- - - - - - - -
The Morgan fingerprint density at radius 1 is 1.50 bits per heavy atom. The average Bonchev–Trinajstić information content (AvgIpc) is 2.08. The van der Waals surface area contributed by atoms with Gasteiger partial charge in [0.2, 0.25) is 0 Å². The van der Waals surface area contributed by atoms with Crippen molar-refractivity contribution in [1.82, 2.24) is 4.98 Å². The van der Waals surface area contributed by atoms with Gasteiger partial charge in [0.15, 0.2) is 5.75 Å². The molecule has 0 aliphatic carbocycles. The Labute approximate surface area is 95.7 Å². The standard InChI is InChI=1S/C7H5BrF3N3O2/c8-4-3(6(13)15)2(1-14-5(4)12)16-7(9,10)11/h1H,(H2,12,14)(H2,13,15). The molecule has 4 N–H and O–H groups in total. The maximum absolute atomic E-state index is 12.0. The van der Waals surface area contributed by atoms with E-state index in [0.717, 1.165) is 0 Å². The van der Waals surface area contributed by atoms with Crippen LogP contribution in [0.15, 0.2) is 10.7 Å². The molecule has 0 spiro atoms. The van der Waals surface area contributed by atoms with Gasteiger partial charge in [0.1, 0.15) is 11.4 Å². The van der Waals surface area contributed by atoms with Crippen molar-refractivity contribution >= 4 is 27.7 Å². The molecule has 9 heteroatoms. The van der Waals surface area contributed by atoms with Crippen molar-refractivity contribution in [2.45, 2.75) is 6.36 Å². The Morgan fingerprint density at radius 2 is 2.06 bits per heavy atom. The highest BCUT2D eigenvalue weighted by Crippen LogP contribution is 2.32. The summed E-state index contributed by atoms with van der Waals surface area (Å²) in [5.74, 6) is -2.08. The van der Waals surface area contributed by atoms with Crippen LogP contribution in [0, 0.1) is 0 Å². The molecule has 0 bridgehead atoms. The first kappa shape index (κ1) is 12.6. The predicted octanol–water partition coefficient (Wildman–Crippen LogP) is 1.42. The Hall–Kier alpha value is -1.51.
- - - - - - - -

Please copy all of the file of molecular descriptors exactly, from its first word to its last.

The Morgan fingerprint density at radius 1 is 1.50 bits per heavy atom. The average Bonchev–Trinajstić information content (AvgIpc) is 2.08. The van der Waals surface area contributed by atoms with Gasteiger partial charge in [0.2, 0.25) is 0 Å². The van der Waals surface area contributed by atoms with Crippen molar-refractivity contribution in [1.82, 2.24) is 4.98 Å². The van der Waals surface area contributed by atoms with Gasteiger partial charge in [0.15, 0.2) is 5.75 Å². The molecule has 0 aliphatic carbocycles. The Labute approximate surface area is 95.7 Å². The standard InChI is InChI=1S/C7H5BrF3N3O2/c8-4-3(6(13)15)2(1-14-5(4)12)16-7(9,10)11/h1H,(H2,12,14)(H2,13,15). The molecule has 4 N–H and O–H groups in total. The maximum absolute atomic E-state index is 12.0. The van der Waals surface area contributed by atoms with E-state index in [0.717, 1.165) is 0 Å². The van der Waals surface area contributed by atoms with Crippen LogP contribution in [0.15, 0.2) is 10.7 Å². The molecule has 0 spiro atoms. The van der Waals surface area contributed by atoms with Gasteiger partial charge in [0.1, 0.15) is 11.4 Å². The van der Waals surface area contributed by atoms with Crippen molar-refractivity contribution >= 4 is 27.7 Å². The molecule has 9 heteroatoms. The van der Waals surface area contributed by atoms with Crippen molar-refractivity contribution in [2.45, 2.75) is 6.36 Å². The Morgan fingerprint density at radius 2 is 2.06 bits per heavy atom. The highest BCUT2D eigenvalue weighted by Crippen LogP contribution is 2.32. The summed E-state index contributed by atoms with van der Waals surface area (Å²) in [5.74, 6) is -2.08. The van der Waals surface area contributed by atoms with Crippen LogP contribution in [0, 0.1) is 0 Å². The molecule has 0 bridgehead atoms. The first kappa shape index (κ1) is 12.6. The predicted octanol–water partition coefficient (Wildman–Crippen LogP) is 1.42. The Hall–Kier alpha value is -1.51.